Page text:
Curcumin is an APE1 redox inhibitor and exhibits an antiviral activity against KSHV replication and pathogenesis.
Antiviral Res. 2019 07 ;167:98-103. Epub 2019 Apr 26. PMID: 31034848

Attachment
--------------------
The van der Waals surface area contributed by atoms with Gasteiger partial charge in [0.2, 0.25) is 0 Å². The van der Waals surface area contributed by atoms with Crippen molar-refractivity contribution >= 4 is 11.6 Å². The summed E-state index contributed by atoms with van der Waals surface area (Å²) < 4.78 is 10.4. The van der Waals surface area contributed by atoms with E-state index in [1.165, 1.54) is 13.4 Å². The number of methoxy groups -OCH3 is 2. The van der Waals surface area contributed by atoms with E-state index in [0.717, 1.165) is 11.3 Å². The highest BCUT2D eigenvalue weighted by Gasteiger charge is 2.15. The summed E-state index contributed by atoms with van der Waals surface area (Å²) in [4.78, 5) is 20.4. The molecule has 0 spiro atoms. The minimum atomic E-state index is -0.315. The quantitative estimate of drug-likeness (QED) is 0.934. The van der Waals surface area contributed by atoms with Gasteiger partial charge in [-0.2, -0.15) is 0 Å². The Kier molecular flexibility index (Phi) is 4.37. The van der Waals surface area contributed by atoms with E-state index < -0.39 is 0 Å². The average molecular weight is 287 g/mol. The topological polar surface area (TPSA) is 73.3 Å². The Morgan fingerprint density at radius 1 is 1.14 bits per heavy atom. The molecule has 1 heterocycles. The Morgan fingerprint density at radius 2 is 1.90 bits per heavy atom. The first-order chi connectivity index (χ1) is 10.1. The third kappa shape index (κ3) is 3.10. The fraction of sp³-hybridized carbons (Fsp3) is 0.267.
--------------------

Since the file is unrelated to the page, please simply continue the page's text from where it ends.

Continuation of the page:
Curcumin, a polyphenol, is the main bioactive compound in dietary spice turmeric curcuma longa. It possesses anti-inflammatory, anti-oxidant and anti-neoplastic properties and shows potentials in treating or preventing particular diseases such as oxidative and inflammatory conditions, metabolic syndrome, arthritis, anxiety, hyperlipidemia and cancers. The diverse range and potential health beneficial effects has generated enthusiasm leading to intensive investigation into the phytochemical. However, a concern has been also raised if curcumin has a promiscuous bioassay profile and is a Pan-Assay INterference compound (PAINS). Here we present evidence indicating that curcumin is not a PAINS, but an inhibitor to APE1 redox function that affects many genes and pathways. This discovery explains the wide range of effects of curcumin on diverse human diseases and predicts a potential application in treatment of viral infection and virus-associated cancer. As a proof-of-concept, we demonstrated that curcumin is able to efficiently block Kaposi's sarcoma-associated herpesvirus replication and inhibit the pathogenic processes of angiogenesis and cell invasion.